I got a very good night’ sleep last night, and I have, as always, a lot to get done over the weekend (and today) before I head to Kentucky for the holiday on Monday. I want to drop off more books for the library sale tomorrow, have tons of writing to do (as always), and I would like to be able to finish reading Leslie Budewitz’ Guilty as Cinnamon, which I am deeply enjoying. I have a stack of cozy mysteries to take with me on this trip–Owl Be Home for Christmas by Donna Andrews; Pruning the Dead by Julia Henry; Better off Wed by Laura Durham, and A Disguise to Die For by Diana Vallere, plus any number of them on my iPad as ebooks (I’m taking the iPad with me on the chance that I run out of books, which is a horrible fate to contemplate)–and I also need to figure out how to work the check out audiobooks from the library for the phone thing so I can listen to a book both coming and going. (Eleven hours in the car both directions)

And now that some things have settled and been settled, I can now go ahead and officially announce that I have signed a one-book contract for a potential new series set here in New Orleans with Crooked Lane Books; that is the book I am currently working on, having had to put Chlorine aside yet again to make room to write a new book. This is a series with a straight woman main character–a widow with twin sons who’ve just left for LSU, leaving her with a bit of empty nest syndrome and a beautiful old Victorian house in the Irish Channel that now is much too big for her, who gets an unexpected inheritance from a great-uncle of her late husband’s whom she didn’t know even existed. The book will be published under the name T. G. Herren, to differentiate it from my queer books and series. I just got the sketch art for the book cover, and I love it. The book is called A Streetcar Named Murder, and will be released in the fall of 2022. I will be talking about this book a lot over the course of the next year, so prepare thyself, Constant Reader. (T. G. for those who may be wondering, are my initials only reversed; longtime reader know that I reversed my names for my erotica pseudonym Todd Gregory, hence the initials T. G.) My editor is the exceptional Terri Bischoff, whom I have always wanted to work with, and now I am not only working with her on this but also on the Bouchercon anthology for Minneapolis 2022 (we are co-editors), Land of 10000 Crimes.

Life is pretty good for one Gregalicious at the moment, seriously. And I am really looking forward to my January release, #shedeservedit, while being incredibly nervous at the same time. I also got an invitation to contribute to another anthology that pays well in my inbox this morning, so I am feeling kind of good about myself…I give it a day or two. (Bury Me in Shadows has a great review in the next issue of Mystery Scene magazine, which thrilled me to no end when I saw it last night. More on that later.)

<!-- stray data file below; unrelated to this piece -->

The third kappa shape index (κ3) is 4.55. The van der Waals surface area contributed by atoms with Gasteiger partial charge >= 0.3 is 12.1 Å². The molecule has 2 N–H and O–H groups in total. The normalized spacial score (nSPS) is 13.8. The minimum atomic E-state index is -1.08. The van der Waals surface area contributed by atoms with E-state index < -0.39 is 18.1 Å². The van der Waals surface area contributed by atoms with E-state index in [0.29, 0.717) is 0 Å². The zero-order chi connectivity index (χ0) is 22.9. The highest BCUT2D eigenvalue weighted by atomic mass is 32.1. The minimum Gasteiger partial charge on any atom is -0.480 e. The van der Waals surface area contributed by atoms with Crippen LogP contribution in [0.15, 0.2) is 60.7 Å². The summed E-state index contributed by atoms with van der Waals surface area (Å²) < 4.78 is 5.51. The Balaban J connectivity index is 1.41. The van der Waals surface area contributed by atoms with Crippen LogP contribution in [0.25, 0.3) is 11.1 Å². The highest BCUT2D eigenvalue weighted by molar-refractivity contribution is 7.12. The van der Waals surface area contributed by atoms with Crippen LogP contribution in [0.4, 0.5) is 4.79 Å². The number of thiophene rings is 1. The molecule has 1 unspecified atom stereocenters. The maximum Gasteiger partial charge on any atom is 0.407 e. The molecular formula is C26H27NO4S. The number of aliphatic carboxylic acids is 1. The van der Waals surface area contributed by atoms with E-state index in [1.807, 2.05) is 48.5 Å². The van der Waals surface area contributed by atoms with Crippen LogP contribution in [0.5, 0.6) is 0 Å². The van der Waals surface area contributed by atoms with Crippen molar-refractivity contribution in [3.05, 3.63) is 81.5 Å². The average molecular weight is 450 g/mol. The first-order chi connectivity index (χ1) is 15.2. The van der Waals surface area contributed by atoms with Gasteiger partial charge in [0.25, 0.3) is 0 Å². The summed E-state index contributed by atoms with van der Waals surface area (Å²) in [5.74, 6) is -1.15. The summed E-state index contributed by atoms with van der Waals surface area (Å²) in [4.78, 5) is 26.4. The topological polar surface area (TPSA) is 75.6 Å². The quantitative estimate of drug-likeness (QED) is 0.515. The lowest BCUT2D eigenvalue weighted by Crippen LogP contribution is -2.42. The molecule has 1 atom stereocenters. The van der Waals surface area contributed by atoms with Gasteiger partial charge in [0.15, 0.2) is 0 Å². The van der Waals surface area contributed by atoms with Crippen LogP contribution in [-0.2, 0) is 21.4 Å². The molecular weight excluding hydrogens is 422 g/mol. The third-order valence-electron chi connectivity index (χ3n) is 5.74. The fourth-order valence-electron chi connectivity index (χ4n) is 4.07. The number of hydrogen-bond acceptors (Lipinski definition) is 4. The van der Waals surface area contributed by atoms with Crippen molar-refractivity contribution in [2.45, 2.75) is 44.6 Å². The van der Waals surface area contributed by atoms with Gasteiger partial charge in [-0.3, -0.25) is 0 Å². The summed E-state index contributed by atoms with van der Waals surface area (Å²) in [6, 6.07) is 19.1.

I also booked another trip to New York for January yesterday, which is exciting as well. I also made my hotel arrangements for a return engagement to Murder in the Magic City/Murder on the Menu–the Birmingham/Wetumpka one-two punch I did in consecutive years a while back, so you can see why I feel like my career no longer feels stagnant or in stasis at the moment. And yes, the goal for 2022 is to finally land an agent once and for all. I think Chlorine is the book that will do that for me; we shall see.

I got caught up on Foundation yesterday, and I am really impressed with how well the show turned out, considering how much it has veered away from the books. I’d like to read the books again, frankly–oooh, audiobooks for the car!–and I also watched another episode of The Lost Symbol, which frankly I don’t pay as much attention to as I perhaps should while I am watching. It’s very well done, but the plot is far-fetched (which is about the only thing I do remember from reading the book), but watching the show has made me curious about seeing the Tom Hanks films based on the other Dan Brown novels, which I didn’t really care about before. That’s something, I suppose.

And on that note it’s back to the spice mines. Have a lovely Friday, Constant Reader, and I will check back in with you again tomorrow.

Heart to Break

The first Sunday in August. I think we’re in the midst of yet another excessive heat warning today–I’d swear I’d heard that last night on a newsbreak during the Olympics, but haven’t bothered to check yet again this morning. I slept in yet again–again–and am only now getting to my morning coffee, which tastes marvelous. Yesterday wound up being one of those days; the ones where I get very little done and just kind of gave in to the mental and physical exhaustion, turning it into essentially a “rest and recover” day. Finishing Shawn’s book had a lot to do with it; I kind of just sat around for a couple of hours, thinking about it and figuring out what I wanted to say about it when I sat down to write my blog piece about it. I’m still thinking about the book a bit this morning, to be honest; it’s really thought-provoking and very well done. I also spent some time reading the first few chapters of The Other Black Girl by Zakiya Dalila Harris, which is also quite remarkable–definitely off to a good start, and made me feel much better about selecting it as my next read after finishing Shawn’s–and I think I’m going to have a lot of really great reading ahead of me, which is, as always, incredibly exciting. There’s also a new Stephen King and a new Megan Abbott dropping this week, too–life simply doesn’t get better than that, methinks.